Millions threatened by unemployment as Iraq’s budget dispute prevails

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Al-Akhbar Management

Iraqi women work at a brick factory near the central Iraqi shrine city of Najaf on May 26, 2014. (Photo: AFP-Haider Hamdani)

By: Mostafa Nasser

Published Wednesday, June 4, 2014

Iraqi markets and the private sector are in disarray and debilitated six months into the suspension of the country's state budget, as more than 90 percent of development projects contracted to private companies are delayed.

Baghdad- While reports come in about the flight of domestic capital at the end of last year, local experts point to the prospects of unemployment affecting four million workers in the Iraqi market and the private sector. This is due to the failure to adopt the budget.

Financial expert and former deputy governor of the Iraqi central bank, Mazhar Mohammed Saleh, told Al-Akhbar there are "eight million workers in Iraq, half of whom work for the government and the other half in the private sector and market, which is threatened by paralysis." He added that "market activity is considered the government's contractor."

The Iraqi government divides its budget into operational and investment budgets. The operational budget is spent on employee salaries and social expenditures. It reaches 80 percent of the overall budget, compared to only 20 percent of the investment budget earmarked for development projects.

Saleh added that unemployment rates rose to 24 percent, as all development projects are allocated to the private sector, employing four million workers, mostly young men. This leads to social and security burdens. "Growth and progress rates are related to investment expenditures and the five-year plan. The disruption of the state budget means the suspension of the plan and the delay or standstill of growth rates," Saleh explained.

The government is currently enforcing the Financial Administration Act of 2004, issued by Iraq's civilian governor at the time, Paul Bremer, which allows the head of the executive authority to expend one-twelfth of the preceding year's operations and projects budget. State employee salaries are spent through advances by the Finance Ministry, which are settled after the budget approval.

According to some theoretical estimates, the per capita share of Iraqis in the budget reaches US$4,500 a year. If the budget is not passed, this amount will be reduced for Iraqi segments, who are dependent on the market and the private sector.

In the meantime, most governorates stopped paying the salaries of thousands of workers receiving daily wages. Some announced a 90 percent stoppage of their projects allocated to the private sector, in addition to running out of money for fuel and maintenance of some industrial and agricultural sectors. The Ministry of Planning had also announced that 96 percent of the projects included in the 2013 budget were not completed. Only 200 projects were finished, out of the 8,000 in the budget plan.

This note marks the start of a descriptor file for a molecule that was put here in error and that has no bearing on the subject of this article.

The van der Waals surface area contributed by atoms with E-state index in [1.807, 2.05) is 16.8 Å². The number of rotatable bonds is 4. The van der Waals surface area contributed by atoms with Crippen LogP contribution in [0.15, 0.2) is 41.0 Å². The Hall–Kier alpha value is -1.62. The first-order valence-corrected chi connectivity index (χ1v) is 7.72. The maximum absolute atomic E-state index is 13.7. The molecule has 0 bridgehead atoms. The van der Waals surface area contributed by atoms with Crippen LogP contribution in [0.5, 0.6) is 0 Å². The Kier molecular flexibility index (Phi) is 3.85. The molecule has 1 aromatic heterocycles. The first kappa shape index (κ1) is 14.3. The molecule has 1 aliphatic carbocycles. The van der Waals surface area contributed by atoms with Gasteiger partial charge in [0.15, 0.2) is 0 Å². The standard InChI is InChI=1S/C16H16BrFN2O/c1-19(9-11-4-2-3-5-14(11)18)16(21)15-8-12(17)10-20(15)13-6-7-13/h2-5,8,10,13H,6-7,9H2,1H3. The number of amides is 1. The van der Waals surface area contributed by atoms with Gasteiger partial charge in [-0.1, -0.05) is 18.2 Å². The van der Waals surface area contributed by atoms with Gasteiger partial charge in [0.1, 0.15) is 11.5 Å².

The Iraqi cabinet had referred the 2014 federal budget to the parliament last January. However, it created disputes between the State of Law Coalition and the Kurdish Alliance over the financial share of Kurdistan region. An agreement in parliament paved the way for a first reading of the budget bill in the middle of last March. But it was suspended due to the end of the legislative term.

Reports are also indicating the flight of domestic funds and investors from Iraq since the end of last year. It coincided with the crisis in the Anbar region and parliamentary elections. "Capital is waiting for Iraq to stabilize, especially since the country lacks a business or a general investment environment," Saleh maintained. He indicated that the state budget has entered a phase of political haggling before the elections, creating an obstacle for its adoption.

Although politicians raised speculations about the possibility of legislating the adoption of the 2014 and 2015 budgets at the same time, Saleh explained that it would be possible legally, but will create a conflict in the closing accounts.

"The system of accounting in Iraq is unconstitutional for failing to issue the final accounts. The political speculations are based on the absence of closing accounts for this year as well," Saleh continued. He indicated that earlier budgets "amounting to almost US$72 billion" had been prepared out of financial advances, which were not audited or supervised due to the lack of final accounts.

"Another problem is related to private sector loans, given to implement old projects. They are supposed to be settled in the new budget. Some of them borrowed large amounts from government and domestic banks, which is creating problems for the private sector," Saleh concluded.

This article is an edited translation from the Arabic Edition.


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